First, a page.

- Careful, said Richard. – If you talk like that he`ll be getting married just to perfect his precious flat.

- Not much fear of that, I answered, laughing.

It was about three weeks later that I found a note from Mrs. Ramsay waiting on my door-mat. It was an invitation to a fancy-dress party the following Friday. I suppose it was chiefly curiosity that made me accept it.

I was pretty busy at the time, and it wasn`t until the day of the party itself that THE GIRL IN THE BLUE DRESS i was able to give a thought to the question of what to wear. Getting oneself fitted out at short notice is not so easy. By the time I finally arrived at Mrs. Ramsay`s house it was pretty late. Everyone was very merry and I had to do some quick drinking to catch up. It was certainly a good party. Perhaps a little too good, i thought next morning, my eyes flinching away from the sunlight that streamed in through the window.

Then I remembered …

Somewhere or other I`d picked up some rather hazy and romantic ideas THE GIRL IN THE BLUE DRESS about how a woman should be, and I`d never even seen anyone who was likely to fulfil them. Until the previous evening. I`d only seen this woman momentarily, hadn`t even spoken to her. And yet, now, I was haunted by the memory of the lovely, listening face, the composed smile, the hint of challenge in the shadowy eyes. The trouble was I couldn`t really remember much about that party. The first half-hour was clear enough, but I had only a rather vague, surrealistic impression of what had happened after that. No doubt I made a fool THE GIRL IN THE BLUE DRESS of myself in front of the girl, I thought gloomily, remembering the overcheerful, noisy group I`d been with. Still, I was quite determined to meet her again. I had no idea what her name was, but it would be easy enough to find out.

I lay for a while, thinking, then pulled myself together and got up. After a bath and a shave I felt better. After a cup of coffee at the cafe on the corner I felt fine. I strolled along the Madeleine to Richard`s office. I thought perhaps he could help me, but he knew THE GIRL IN THE BLUE DRESS nobody who answered my description.

- I suppose you`d better ring Mrs. Ramsay and ask her, he said.

I`d much rather not, but there`s nothing else for it. Richard pushed the telephone across his desk towards me. `Go ahead`.

So I rang Mrs. Ramsay. When I`d explained what I wanted to know, she was silent for a moment. Then she said: `What kind of dress did you say she was wearing?`

- It was blue, with a full skirt. It left her shoulders bare, I noticed it particularly because I recognized it as Louis THE GIRL IN THE BLUE DRESS-Quatorze court-dress.

- Louis-Quatorze?

- Yes, I began to feel annoyed. – She was quite outstandingly beautiful. You must know who I mean.

Mrs. Ramsay was silent. `Listen, she said at last, I think you`d better come round and talk things over. Can you come now?`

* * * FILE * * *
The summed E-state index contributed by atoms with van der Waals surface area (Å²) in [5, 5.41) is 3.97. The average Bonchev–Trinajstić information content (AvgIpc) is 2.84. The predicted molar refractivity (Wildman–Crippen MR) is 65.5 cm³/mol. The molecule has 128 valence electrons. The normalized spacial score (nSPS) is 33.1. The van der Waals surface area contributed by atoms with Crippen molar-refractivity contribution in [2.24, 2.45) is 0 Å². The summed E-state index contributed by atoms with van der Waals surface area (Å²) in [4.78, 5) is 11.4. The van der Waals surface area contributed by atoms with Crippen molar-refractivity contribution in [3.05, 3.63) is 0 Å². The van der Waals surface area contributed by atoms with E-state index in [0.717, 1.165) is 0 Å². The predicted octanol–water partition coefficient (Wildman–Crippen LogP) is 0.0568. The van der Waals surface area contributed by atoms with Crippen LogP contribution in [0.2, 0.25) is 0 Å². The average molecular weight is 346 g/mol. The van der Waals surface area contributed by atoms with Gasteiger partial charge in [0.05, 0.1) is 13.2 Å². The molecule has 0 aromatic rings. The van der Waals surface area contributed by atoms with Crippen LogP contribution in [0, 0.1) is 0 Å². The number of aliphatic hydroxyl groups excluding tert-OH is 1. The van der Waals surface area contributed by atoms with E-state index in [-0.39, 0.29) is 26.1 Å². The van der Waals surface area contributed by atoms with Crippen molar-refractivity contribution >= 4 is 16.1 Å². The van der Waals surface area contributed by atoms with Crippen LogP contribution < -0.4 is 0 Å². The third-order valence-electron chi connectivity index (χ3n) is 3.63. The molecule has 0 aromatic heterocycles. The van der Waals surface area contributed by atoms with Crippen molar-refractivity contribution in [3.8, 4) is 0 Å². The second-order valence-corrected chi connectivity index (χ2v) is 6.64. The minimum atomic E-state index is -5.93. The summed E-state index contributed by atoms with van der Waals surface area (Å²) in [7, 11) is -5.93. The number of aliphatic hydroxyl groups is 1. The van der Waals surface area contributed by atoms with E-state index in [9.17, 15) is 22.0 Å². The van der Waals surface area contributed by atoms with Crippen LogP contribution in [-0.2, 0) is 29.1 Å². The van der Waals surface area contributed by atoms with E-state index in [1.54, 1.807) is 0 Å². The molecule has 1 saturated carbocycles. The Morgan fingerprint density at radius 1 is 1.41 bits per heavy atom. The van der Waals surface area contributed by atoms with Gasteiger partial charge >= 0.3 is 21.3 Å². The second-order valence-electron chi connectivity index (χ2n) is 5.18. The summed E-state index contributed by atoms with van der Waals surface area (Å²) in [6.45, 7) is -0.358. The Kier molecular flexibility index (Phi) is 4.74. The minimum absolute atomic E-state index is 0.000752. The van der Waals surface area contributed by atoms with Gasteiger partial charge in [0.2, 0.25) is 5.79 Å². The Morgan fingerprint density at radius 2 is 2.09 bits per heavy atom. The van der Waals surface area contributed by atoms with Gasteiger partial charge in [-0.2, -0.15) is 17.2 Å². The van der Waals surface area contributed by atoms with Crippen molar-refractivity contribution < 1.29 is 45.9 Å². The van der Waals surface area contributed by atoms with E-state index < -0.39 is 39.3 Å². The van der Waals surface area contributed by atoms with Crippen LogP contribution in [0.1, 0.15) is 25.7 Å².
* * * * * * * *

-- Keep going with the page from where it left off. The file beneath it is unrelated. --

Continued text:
- I`ll come straight round, I said, and hung up.

Mrs. Ramsay received me on the sunlit veranda that ran along the front of her house. `Well, well, Mr. Maine. So nice to see you again. Do sit down and have something to drink. Now, what can I do for you?`

- I think you know what THE GIRL IN THE BLUE DRESS I want, I said.

- It`s this question of the beautiful girl in blue, I take it?

- Yes, I nodded. It`s a purely personal matter.

- Of course, said Mrs. Ramsay. Her tone irritated me.

She stared at me speculatively for a moment or two, then she got up. – I think you`d better come inside.

- Please, don`t bother, I said impatiently. I just want to know how to get in touch with her. That`s all that is necessary.

But Mrs. Ramsay was already in the lofty drawing-room. `Do come in`, she said, her voice was THE GIRL IN THE BLUE DRESS drifting out of the open French windows. I stepped across the threshold and stood, paralyzed.

There was the girl in blue, smiling down from a faded gilt frame. Beneath the portrait was a tiny golden plaque. I bent to pick out the faded letters. `Jeanette de Fienne`, I read. `Born 1660 – Died 1685`.

- You see, said Mrs. Ramsay.

I turned to leave. In the doorway I paused and looked back at the picture. Jeanette de Fienne smiled at me serenely. Her eyes challenged mine. Mrs. Ramsay waited.

- How much? I said.

Paraphrase the following sentences:

a) Richard Talbot pointed her THE GIRL IN THE BLUE DRESS out to me.

b) I`d been warned about her.

c) Already Mrs. Ramsay had caught sight of us.

d) He turned and made for her table.

e) Have it your own way.

f) We were at her side.

g) I sank into a coma of complacency.

h) I made a fool of myself.

Explain in English what is meant by:

a) making a living

b) to be swept away

c) exquisite taste

d) foreboding

e) to be haunted

f) to feel annoyed

g) to pull oneself together

h) to be about to leave

i) to get in touch with smb.

Reproduce the dialogues between:

a THE GIRL IN THE BLUE DRESS) Bill and Richard

b) Bill and Mrs. Ramsay (at Bill`s home)

Answer the questions:

a) What kind of woman was Mrs. Ramsay? Describe her.

b) What do you think of the situation described in the text? Is it funny, foolish or … ?

c) Why do you think Bill fell in love with an unknown woman?

d) What do you think Bill thought about modern women and a real lady? What phrases confirm your opinion?

Retell the text if you were Mrs. Ramsay.

XV. Reading comprehension (3). Read the text and do the tasks after it.